West Yorkshire firefighters called out more than 200 times to remove objects - including seven sets of handcuffs - from people
Callouts for firefighters to remove objects from people in West Yorkshire have hit a record high, figures show.
Home Office data reveals firefighters in the West Yorkshire Fire and Rescue Service were called 219 times to remove an object from someone in 2018-19 – the highest number on record and an increase of 28 from 2017-18.
Callouts of this kind were at their lowest in 2010-11, when West Yorkshire's fire crews were called 122 times to remove objects.
The most common reason is typically to remove a wedding ring – resulting in 105 callouts in West Yorkshire in 2018-19 – while releasing objects trapping limbs is the second most frequent reason, with 63 incidents in that year.
West Yorkshire firefighters also had to remove handcuffs seven times in 2018-19.
Nationally, firefighters removed objects from people 4,878 times in 2018-19 – the highest number on record.
On New Year's Day this year, firefighters in Birmingham released a teenage boy who had locked himself in handcuffs and lost the key, while in 2019, a toddler in South Shields was rescued by Tyne and Wear firefighters after getting a potty stuck on her head.
Fire and rescue services are attending more non-fire incidents each year, with crews in England and Wales responding to 162,000 callouts of this kind in 2018-19. Of those, 2,995 were attended in West Yorkshire.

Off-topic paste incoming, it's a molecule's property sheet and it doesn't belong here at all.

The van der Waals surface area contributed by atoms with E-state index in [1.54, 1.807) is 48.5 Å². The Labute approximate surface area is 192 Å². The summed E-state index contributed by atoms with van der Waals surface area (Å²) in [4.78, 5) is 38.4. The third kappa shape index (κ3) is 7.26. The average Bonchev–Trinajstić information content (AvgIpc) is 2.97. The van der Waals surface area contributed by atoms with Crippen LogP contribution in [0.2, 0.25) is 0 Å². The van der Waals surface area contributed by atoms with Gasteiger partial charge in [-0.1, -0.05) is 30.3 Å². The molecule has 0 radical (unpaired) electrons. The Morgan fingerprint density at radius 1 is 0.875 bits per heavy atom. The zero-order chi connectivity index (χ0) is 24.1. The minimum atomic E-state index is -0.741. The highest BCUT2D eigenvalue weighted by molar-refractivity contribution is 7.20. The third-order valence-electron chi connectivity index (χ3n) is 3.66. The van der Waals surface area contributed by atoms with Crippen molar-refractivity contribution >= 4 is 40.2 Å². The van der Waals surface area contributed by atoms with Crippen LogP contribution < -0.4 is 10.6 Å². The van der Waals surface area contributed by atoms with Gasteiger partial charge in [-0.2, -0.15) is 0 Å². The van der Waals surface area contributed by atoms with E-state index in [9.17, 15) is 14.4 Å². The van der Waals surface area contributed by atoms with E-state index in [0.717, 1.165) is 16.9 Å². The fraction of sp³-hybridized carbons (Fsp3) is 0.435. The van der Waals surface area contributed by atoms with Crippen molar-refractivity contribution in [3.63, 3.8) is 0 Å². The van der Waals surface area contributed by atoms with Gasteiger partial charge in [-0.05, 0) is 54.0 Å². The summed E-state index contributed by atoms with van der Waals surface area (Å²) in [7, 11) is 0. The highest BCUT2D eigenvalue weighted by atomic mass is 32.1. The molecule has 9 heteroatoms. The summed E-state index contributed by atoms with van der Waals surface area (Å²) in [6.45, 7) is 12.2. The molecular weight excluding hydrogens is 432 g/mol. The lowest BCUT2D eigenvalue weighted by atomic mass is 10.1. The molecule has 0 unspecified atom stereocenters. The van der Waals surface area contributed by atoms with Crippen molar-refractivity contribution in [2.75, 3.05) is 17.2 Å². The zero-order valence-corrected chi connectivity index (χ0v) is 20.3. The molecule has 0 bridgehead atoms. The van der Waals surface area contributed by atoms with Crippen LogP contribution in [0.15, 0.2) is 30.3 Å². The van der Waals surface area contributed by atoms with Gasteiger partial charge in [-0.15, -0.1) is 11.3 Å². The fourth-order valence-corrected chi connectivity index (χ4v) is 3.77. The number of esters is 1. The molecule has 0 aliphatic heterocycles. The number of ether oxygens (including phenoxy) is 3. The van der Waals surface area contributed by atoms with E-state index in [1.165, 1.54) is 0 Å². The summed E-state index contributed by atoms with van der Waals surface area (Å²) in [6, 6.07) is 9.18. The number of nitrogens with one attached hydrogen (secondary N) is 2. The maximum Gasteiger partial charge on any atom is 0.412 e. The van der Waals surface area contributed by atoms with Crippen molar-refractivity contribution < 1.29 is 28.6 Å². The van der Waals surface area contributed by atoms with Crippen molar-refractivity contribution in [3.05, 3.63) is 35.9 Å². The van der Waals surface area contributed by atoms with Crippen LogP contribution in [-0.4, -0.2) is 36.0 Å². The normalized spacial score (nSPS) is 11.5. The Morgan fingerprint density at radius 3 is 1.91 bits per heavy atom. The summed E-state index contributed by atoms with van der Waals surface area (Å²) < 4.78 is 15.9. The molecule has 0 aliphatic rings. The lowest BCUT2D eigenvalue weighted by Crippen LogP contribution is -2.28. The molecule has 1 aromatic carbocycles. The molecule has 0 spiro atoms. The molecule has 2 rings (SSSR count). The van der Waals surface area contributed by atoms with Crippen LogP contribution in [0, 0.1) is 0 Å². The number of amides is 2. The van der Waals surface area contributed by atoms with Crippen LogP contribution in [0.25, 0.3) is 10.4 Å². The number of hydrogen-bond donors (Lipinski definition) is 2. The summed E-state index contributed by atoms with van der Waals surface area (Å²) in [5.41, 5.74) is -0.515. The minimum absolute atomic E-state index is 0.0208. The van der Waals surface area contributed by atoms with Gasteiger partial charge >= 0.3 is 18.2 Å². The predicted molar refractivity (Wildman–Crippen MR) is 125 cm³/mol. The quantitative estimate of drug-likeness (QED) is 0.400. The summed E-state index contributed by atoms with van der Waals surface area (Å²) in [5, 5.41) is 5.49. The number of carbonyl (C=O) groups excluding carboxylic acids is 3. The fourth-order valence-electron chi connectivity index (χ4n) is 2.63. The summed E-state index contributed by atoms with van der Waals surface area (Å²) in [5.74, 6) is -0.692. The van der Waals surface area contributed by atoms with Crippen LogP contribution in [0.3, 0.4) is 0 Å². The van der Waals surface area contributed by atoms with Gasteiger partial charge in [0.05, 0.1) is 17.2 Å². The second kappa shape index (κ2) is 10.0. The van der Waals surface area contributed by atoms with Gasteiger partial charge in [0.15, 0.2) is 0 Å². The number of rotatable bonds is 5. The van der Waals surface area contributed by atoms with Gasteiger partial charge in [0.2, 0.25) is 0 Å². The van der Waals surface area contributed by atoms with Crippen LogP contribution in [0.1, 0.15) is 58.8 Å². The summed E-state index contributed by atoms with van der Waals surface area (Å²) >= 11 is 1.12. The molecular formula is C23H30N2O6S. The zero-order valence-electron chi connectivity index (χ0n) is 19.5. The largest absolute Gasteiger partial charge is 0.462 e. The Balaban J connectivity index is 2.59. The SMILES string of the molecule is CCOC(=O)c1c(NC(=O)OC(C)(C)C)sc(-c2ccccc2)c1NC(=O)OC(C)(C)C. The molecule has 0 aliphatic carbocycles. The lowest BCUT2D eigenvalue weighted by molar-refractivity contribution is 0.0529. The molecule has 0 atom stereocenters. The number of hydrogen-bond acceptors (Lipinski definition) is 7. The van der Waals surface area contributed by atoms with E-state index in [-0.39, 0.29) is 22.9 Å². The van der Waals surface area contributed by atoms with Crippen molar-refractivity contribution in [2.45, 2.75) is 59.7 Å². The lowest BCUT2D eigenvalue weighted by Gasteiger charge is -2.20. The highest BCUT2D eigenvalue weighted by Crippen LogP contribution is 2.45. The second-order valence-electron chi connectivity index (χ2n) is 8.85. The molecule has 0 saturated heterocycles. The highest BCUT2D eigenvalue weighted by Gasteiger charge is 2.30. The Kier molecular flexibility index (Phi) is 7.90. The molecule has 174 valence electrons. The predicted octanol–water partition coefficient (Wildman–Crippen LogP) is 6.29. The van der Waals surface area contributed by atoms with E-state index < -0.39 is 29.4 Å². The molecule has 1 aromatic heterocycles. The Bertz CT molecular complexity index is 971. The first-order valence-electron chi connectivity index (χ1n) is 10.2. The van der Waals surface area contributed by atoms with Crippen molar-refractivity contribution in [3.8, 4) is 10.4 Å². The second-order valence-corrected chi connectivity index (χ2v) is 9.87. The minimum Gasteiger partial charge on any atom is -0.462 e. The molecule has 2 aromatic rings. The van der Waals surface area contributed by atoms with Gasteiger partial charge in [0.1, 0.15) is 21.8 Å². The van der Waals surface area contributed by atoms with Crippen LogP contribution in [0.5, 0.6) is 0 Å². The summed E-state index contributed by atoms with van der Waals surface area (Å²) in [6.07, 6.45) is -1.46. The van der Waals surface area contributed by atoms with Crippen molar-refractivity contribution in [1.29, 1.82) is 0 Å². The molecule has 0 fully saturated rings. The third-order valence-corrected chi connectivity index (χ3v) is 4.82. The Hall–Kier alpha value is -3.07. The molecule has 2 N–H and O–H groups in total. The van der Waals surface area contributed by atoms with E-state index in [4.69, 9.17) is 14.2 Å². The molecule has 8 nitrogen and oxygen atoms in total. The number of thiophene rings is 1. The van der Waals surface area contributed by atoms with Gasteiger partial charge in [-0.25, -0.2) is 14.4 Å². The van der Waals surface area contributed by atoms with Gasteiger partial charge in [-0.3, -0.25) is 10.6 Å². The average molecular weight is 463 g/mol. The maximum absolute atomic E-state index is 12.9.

The national increase has largely been driven by crews attending more medical and collaborative, multi-agency incidents.
Although Home Office data does not show the location of incidents involving the removal of objects in 2018-19, the Royal Society for the Prevention of Accidents says more accidents happen in the home than anywhere else.
Ashley Martin, RoSPA's public health adviser, said: "We are aware of the potential for an increase in the number of home accidents requiring an emergency response because of the increased amount of time people are spending at home.
"During this period when people have more time at home, it may appear to be a good time to catch up on some household maintenance jobs including those for which they would normally call in expert help which is currently unavailable.
"RoSPA advises extreme caution when undertaking DIY activities and that people should remember that they can help the NHS and other emergency services by avoiding unnecessary callouts or visits to A&E due to an accidental injury.
"Fire-related calls still remain the biggest concern."